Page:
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Ant and Alibaba are in talks with Chinese regulators about how the companies can proceed, perhaps without their figurehead.
If you need cash in Myanmar, you have to get up early. The cash crisis is one of the most pressing problems for the people of Myanmar after the Feb. 1 military coup. The central bank, now run by a junta appointee, has not returned some of the reserves it holds for private banks, without giving any reason, leaving the banks short of cash.
All aboard McDonald's stock following its surprising minimum wage hike?
Inflation fears are dogging Wall Street at a time when the U.S. rebound is picking up speed.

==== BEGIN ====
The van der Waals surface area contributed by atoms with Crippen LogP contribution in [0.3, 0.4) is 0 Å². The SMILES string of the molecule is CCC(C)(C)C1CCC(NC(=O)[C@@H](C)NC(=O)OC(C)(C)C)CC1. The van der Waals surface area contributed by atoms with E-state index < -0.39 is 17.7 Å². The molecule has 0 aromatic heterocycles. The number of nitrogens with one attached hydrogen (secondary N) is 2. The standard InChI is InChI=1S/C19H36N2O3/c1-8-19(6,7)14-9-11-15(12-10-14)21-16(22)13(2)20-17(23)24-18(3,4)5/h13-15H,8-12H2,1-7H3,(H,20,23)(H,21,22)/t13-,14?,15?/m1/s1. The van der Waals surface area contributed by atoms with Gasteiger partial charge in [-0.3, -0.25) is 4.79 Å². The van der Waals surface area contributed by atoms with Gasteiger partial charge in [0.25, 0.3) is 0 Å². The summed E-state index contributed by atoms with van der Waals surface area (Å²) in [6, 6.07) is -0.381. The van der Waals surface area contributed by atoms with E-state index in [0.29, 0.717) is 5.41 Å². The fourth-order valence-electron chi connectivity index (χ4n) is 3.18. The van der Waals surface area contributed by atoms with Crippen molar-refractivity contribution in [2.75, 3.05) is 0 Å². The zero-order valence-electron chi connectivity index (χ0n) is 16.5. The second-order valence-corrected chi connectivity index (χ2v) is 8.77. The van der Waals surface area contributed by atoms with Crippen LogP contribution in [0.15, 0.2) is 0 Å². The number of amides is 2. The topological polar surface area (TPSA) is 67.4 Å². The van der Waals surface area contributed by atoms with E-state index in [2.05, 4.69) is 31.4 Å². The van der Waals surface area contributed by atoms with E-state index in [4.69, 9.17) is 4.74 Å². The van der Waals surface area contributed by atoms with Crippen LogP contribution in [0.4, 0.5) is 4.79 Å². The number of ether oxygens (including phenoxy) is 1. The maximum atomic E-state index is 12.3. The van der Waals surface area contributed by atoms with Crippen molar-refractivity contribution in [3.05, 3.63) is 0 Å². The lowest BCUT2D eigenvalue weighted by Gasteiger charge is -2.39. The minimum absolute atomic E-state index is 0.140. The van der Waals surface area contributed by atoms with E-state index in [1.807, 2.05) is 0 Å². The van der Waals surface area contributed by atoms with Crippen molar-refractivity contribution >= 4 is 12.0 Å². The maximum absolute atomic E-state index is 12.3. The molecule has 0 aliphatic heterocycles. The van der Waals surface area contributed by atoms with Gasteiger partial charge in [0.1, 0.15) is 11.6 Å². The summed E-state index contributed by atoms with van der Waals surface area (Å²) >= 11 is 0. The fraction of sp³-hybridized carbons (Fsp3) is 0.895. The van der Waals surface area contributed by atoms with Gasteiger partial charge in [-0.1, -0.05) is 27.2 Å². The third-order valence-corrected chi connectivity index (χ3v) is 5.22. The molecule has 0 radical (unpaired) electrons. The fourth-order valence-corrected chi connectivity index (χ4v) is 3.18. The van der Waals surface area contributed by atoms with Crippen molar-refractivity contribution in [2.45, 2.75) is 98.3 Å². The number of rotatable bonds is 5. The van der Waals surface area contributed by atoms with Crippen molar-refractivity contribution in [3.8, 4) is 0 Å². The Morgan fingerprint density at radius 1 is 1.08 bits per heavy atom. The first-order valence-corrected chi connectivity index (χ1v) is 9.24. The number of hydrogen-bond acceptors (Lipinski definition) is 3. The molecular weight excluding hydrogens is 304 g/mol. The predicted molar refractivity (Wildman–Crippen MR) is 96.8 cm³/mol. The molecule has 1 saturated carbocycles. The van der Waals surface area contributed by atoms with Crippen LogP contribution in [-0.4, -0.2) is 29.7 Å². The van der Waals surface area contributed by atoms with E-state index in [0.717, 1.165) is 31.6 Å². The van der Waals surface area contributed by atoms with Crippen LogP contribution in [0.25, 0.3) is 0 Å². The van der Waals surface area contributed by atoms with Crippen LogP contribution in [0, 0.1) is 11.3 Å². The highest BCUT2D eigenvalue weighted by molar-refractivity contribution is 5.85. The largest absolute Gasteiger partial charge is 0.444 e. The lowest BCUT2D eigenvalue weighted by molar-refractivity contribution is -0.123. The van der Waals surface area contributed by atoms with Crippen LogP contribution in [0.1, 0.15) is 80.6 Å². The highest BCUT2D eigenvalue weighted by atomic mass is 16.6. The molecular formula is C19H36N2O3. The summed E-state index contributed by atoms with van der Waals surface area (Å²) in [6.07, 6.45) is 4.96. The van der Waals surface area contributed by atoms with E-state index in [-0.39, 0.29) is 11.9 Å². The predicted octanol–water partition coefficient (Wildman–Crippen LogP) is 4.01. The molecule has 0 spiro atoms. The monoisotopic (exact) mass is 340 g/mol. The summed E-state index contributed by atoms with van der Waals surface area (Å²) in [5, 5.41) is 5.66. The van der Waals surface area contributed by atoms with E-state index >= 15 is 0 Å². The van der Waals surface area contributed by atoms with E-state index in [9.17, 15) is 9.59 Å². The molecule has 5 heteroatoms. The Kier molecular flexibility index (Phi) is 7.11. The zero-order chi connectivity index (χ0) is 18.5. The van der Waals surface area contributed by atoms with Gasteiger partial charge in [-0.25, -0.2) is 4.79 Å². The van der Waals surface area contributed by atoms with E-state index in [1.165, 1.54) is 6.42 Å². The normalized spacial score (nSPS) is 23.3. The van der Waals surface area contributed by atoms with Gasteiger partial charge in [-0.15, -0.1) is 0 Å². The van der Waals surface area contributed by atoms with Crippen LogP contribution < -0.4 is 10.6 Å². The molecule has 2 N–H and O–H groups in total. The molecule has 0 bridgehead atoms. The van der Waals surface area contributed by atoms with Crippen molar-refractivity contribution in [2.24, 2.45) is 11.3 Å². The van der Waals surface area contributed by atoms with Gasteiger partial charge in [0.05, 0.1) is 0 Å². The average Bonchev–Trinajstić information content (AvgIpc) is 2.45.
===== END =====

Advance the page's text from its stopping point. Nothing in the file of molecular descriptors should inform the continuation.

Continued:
(Bloomberg) -- Iron ore’s stunning surge won’t fade anytime soon because buyers remain nervous about being caught short as global demand accelerates amid lingering supply threats, according to a veteran commodities trader.The steelmaking material soared past $230 a ton Wednesday to a fresh record for Singapore futures, amid a broadening commodities boom. While steel demand and production are strengthening, many analysts argue market fundamentals alone don’t justify such high prices. That won’t halt further gains, according to Andrew Glass, Singapore-based founder of Avatar Commodities Ltd.“Logic dictates that these are ridiculous prices but fear will continue to keep the scramble going,” said Glass, a former head of ferrous trading at mining major Anglo American Plc, who has traded commodities since the 1990s. “There is fear of not being able to secure the logistics and the resources you need -- $220 is expensive, but it’s much more expensive if you have to shut down a mill because you can’t get material.”Industrial commodities and shipping costs are spiking as buyers hurry to secure raw materials with global industries from manufacturing to construction gearing up again as the pandemic fades. That adds to strong demand from China, where elevated steel margins are providing support for high iron ore prices. They could test $250 in the coming 12-18 months, according to Oversea-Chinese Banking Corp.China’s steel and iron ore futures also jumped to record highs Wednesday. The nation’s steelmakers are ramping up production in defiance of government attempts to rein in output to control the industry’s carbon emissions, while robust profit margins are enabling mills to better accommodate surging input costs.Amazing MotivatorIron ore is “grossly overpriced at the moment, but fear is an amazing motivator and prices are a reflection of fear,” Glass said. “You’re seeing fear more broadly with gold prices up, the dollar down, there is a flight to safety, and there is a certain amount of fear feeding into commodities markets.”China relies on just two countries -- Brazil and Australia -- for 80% of its iron ore imports. Brazil is grappling with a deadly surge of the coronavirus, and there are global concerns about the Covid-19 variant that’s overwhelming India. Separately, China’s fraying ties with Australia have added another element of risk to the market.“From Brazil, those boats are 40 days away,” Glass said. “So any more problems in Brazil because of the virus, you better make sure you are well-covered. And if politics between Australia and China does get to the point of creating a problem with Australian supply, and there is a Brazil issue too, then security of supply becomes very, very important.”Iron ore in Singapore rose as much as 5.7% to reach a record $233.55 a ton and traded at $232.20 at 2:25 p.m. local time. Iron ore on China’s Dalian exchange and steel rebar in Shanghai also both advanced to fresh all-time highs.For more articles like this, please visit us at bloomberg.comSubscribe now to stay ahead with the most trusted business news source.©2021 Bloomberg L.P.